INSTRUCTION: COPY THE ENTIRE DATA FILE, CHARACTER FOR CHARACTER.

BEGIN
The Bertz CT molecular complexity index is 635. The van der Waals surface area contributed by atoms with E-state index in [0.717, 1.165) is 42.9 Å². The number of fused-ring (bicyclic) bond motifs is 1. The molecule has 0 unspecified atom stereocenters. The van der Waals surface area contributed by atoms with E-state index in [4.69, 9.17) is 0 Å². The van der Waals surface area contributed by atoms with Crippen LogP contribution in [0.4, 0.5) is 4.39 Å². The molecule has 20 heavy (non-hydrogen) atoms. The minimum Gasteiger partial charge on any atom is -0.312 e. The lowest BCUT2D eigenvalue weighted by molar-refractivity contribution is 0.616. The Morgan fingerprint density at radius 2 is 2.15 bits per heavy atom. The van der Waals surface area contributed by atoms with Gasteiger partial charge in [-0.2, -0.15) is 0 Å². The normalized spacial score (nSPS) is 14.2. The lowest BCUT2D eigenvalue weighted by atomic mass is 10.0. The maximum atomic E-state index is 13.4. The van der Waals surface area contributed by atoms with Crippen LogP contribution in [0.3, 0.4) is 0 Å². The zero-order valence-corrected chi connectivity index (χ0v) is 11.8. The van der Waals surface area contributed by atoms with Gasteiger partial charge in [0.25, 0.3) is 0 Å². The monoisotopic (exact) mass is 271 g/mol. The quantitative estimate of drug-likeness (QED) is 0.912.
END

The Bertz CT molecular complexity index is 635. The van der Waals surface area contributed by atoms with E-state index in [0.717, 1.165) is 42.9 Å². The number of fused-ring (bicyclic) bond motifs is 1. The molecule has 0 unspecified atom stereocenters. The van der Waals surface area contributed by atoms with E-state index in [4.69, 9.17) is 0 Å². The van der Waals surface area contributed by atoms with Crippen LogP contribution in [0.4, 0.5) is 4.39 Å². The molecule has 20 heavy (non-hydrogen) atoms. The minimum Gasteiger partial charge on any atom is -0.312 e. The lowest BCUT2D eigenvalue weighted by molar-refractivity contribution is 0.616. The Morgan fingerprint density at radius 2 is 2.15 bits per heavy atom. The van der Waals surface area contributed by atoms with Gasteiger partial charge in [-0.2, -0.15) is 0 Å². The normalized spacial score (nSPS) is 14.2. The lowest BCUT2D eigenvalue weighted by atomic mass is 10.0. The maximum atomic E-state index is 13.4. The van der Waals surface area contributed by atoms with Crippen LogP contribution in [0.3, 0.4) is 0 Å². The zero-order valence-corrected chi connectivity index (χ0v) is 11.8. The van der Waals surface area contributed by atoms with Gasteiger partial charge in [0.25, 0.3) is 0 Å². The monoisotopic (exact) mass is 271 g/mol. The quantitative estimate of drug-likeness (QED) is 0.912.